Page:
Everybody knows that Democratic U.S. Rep. Jay Inslee (WA-01) has long had his eye on the governor’s mansion, and is widely expected to give up his House seat to run for our state’s top office in 2012. But who of note has his eye on Rep. Inslee’s coveted House seat, once it becomes vacant?
Word is that noted travel writer and TV and radio personality Rick Steves is seriously considering giving up his globetrotting ways for an extended stay in the other Washington, and is already working the local Democratic circuit in preparation for a potential run. The latest evidence? Steves jumped at the offer to be the keynote speaker at the Snohomish County Dems’ Annual Gala fundraiser on Sept. 12.
Yes, I know, 2012 is quite a ways off, but it wasn’t so long ago that Inslee was a top candidate for the number one or two position in President Obama’s Department of Energy, giving Steves a more immediate opportunity to explore his own political ambitions. And it was during this time, with a potential special election looming, that Steves reportedly firmed up his intention to run.
Through his popular guidebooks, website, radio and TV shows, the ever likable and seemingly unflappable Steves has expanded his Edmunds WA based tour business into a low-key, travel empire, making himself a nationally known public figure in the process. And in recent years, Steves has increasingly leveraged his national audience and stature to insert his own unique experiences into the public debate.
While his website is still largely devoted to his tour business and travel guides, it now contains an entire section devoted to “Social Activism,” including commentary arguing for a “European perspective” on drug control policy (he urges America not to be “hard” or “soft,” but rather, “smart on drugs”), and a link to his controversial ACLU-sponsored video urging the end of our nation’s failed “prohibition on marijuana.” Steves has also recently earned himself the unbridled hatred of many on the knee-jerk right for his thoughtful documentary on traveling through Iran, in which he shows the Iranian people as anything but an axis of evil.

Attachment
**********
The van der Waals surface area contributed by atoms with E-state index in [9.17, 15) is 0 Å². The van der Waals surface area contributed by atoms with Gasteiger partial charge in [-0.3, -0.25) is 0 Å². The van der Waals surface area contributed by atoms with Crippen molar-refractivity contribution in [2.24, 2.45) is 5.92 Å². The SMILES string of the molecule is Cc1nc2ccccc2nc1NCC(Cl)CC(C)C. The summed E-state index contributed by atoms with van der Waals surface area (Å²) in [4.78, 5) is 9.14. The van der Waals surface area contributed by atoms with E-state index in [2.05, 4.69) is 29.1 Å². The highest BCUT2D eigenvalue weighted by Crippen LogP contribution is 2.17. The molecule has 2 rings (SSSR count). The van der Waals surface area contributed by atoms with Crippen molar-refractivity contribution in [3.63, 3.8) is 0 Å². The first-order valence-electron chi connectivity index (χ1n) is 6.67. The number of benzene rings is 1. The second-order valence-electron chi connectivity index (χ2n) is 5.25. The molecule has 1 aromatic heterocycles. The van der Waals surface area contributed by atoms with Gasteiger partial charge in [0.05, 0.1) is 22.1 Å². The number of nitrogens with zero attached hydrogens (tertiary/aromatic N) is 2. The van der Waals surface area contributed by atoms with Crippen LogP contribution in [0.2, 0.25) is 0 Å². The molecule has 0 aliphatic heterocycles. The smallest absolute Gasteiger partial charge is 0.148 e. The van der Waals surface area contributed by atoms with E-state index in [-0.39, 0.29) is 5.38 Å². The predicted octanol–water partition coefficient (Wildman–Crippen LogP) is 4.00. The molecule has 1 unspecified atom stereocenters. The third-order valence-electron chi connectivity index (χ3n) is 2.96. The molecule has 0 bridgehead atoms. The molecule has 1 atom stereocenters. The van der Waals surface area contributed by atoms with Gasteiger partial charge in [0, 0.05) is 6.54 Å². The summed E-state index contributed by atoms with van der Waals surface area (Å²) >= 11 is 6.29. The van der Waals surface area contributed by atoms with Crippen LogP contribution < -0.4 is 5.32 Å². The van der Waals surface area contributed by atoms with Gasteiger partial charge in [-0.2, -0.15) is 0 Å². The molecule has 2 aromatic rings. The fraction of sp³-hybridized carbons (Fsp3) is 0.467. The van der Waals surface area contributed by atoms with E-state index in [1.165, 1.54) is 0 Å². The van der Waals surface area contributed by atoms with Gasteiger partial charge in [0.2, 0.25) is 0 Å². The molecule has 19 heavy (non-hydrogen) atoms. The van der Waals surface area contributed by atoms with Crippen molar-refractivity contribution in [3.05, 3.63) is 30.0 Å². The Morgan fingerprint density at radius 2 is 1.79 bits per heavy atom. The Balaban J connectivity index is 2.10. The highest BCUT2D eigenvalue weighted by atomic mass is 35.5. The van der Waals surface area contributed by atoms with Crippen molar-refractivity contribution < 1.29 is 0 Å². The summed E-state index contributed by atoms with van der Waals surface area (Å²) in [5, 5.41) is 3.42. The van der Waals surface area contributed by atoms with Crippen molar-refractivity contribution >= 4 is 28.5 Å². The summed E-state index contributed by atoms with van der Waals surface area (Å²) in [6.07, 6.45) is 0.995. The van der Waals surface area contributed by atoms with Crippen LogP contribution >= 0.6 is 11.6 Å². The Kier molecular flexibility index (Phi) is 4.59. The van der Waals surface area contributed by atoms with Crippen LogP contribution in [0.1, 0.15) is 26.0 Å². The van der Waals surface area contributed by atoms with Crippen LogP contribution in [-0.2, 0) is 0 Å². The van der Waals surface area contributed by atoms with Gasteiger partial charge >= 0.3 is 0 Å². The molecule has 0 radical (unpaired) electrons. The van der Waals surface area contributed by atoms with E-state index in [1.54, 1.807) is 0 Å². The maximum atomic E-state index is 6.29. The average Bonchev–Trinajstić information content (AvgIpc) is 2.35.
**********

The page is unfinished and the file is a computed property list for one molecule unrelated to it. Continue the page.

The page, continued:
But rather than protect his business by pulling back from his activism in the face of increasingly strident attacks, Steves chose to respond to his critics with a new book, “Travel as a Political Act.” Indeed, it appears that the harsh reaction from the right has only served to further politicize Steves.
For the life me, can’t understand why Steves would want to give up what appears to be one of the best jobs in the world for one which often appears to be one of the worst (I once phrased the same question to KIRO radio host and former WA-08 contender Dave Ross, who genuinely, it seems, believes in something he calls “public service”), and with 2012 such a long ways off, Steves still has plenty of time to come to his senses. But if he doesn’t, I think he’d make a great candidate, and while not everybody will be as thrilled as fellow HA blogger Lee, I know a lot of folks who would welcome Steves to the race.